The book of Hebrews shows both the symmetry and the differences between the age of Law (prior to the cross) and the gospel age (this side of the cross). The worship of the Hebrews in the Old Testament looks nothing like the worship of Christians in the New Testament. Even though some pastors erroneously try to present themselves as the new priesthood and many of our non-profit church institutions portray themselves as new Temples, the manner in which God's people worship Him has radically changed since the resurrection of Jesus Christ. The message of the early apostles and disciples of Christ was clear "No one is justified by the Law before God, for 'THE RIGHTEOUS MAN SHALL LIVE BY FAITH.' The Law is not of faith; on the contrary, 'HE WHO PRACTICES THEM SHALL LIVE BY THEM.' Christ has redeemed us from the curse of the Law, having become a curse for us--for it is written, 'CURSED IS EVERYONE WHO HANGS ON A TREE'--in order that in Christ Jesus the blessings of Abraham might come to the Gentiles, so that we would receive the promise of the Spirit through faith" (Galatians 3:12-14). The early Hebrew Christians had been steeped in their 'ancestral traditions' of animal sacrifice (Galatians 1:14). After the resurrection of Christ, God's people were no longer required to offer the sacrifices. Animal sacrifice is over. The Righteous Judge had fulfilled the Law for us in His Son. God did not lay aside the Law of sin and death, but rather He fufilled it in Jesus Christ that "He might be just and the justifier of those who believe in Jesus" (Romans 3:26).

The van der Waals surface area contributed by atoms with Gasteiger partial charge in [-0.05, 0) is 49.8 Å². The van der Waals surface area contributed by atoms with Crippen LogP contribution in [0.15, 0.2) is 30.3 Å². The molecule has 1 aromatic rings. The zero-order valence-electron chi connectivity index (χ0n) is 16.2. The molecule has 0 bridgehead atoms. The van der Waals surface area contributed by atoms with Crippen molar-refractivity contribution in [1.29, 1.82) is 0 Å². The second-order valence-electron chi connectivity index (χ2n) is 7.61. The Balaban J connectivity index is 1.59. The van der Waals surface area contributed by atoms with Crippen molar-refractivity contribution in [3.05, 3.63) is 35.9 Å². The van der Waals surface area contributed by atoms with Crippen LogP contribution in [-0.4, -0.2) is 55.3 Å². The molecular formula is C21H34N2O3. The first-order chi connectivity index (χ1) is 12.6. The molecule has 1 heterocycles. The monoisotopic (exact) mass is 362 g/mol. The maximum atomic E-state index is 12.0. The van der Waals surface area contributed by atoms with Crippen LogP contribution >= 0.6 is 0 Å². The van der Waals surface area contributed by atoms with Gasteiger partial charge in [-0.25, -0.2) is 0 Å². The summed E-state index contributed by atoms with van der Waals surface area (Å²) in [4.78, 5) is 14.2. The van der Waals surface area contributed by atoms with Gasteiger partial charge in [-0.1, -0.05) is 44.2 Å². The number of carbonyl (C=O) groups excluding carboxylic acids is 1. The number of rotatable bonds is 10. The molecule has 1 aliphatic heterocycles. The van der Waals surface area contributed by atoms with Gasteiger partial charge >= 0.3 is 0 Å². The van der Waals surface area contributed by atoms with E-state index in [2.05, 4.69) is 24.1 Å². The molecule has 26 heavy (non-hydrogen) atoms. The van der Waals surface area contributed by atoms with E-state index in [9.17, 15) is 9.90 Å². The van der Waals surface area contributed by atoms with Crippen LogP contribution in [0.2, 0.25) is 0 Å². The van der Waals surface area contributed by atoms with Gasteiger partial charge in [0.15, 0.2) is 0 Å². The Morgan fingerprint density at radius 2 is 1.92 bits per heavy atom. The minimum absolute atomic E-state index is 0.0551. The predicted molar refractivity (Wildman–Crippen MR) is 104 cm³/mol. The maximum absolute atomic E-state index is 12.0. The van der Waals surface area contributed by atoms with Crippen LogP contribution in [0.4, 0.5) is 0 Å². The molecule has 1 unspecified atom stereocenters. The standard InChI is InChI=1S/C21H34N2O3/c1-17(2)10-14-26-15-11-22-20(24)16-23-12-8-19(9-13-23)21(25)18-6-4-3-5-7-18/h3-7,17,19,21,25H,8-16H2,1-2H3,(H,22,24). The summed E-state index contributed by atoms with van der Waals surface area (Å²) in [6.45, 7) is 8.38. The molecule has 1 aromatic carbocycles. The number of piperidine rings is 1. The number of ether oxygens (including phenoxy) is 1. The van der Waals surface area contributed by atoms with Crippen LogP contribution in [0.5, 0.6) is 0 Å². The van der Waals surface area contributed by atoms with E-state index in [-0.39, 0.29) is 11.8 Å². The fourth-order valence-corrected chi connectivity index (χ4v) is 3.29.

The message of blood sacrifice is the message of Christmas. Jesus came to die. His resurrection from the dead means sinners who trust Him will never experience separation from the goodness and love of God. Sin separates. Christ's sacrifice brings an at-one-moment (atonement) between sinners and God. The Creator is good to sinners, but it is only because of Jesus' death and the sinners' faith in Christ. Jesus is the fulfillment of the red heifer sacrifice, and it is His blood that cleanses us. It is this message of blood sacrifice which offends so many, but it is the only message that gives hope to the defiled. When you join your family in worship this Christmas weekend, you will not be bringing a lamb to be sacrificed, because God has provided the Lamb. You will not be bringing a red heifer to the altar, for God has given the Red Heifer. You will not be shedding blood with your own hands, for God has shed His blood for us. Turn your eye of faith toward the shed blood of Jesus Christ and believe what He has accomplished for sinners. Our conscience is cleansed because we rest in Christ. The promise of God's goodness for eternity is ours because we approach God through the merits and sacrifice of His Son. We rejoice in the Father's love because He gave us His Son. Jesus Christ has come, Jesus Christ has died, and Jesus Christ has risen from the grave. This is the message of Christmas. It may offend some, but the truth of this message draws from us our worship of God. It may be ridiculed by some, but it is adored by us. It may cause some shame, but we echo the words of the Apostle Paul, "We are not ashamed of the gospel of Jesus Christ, for it is the power of God unto salvation for everyone who believes."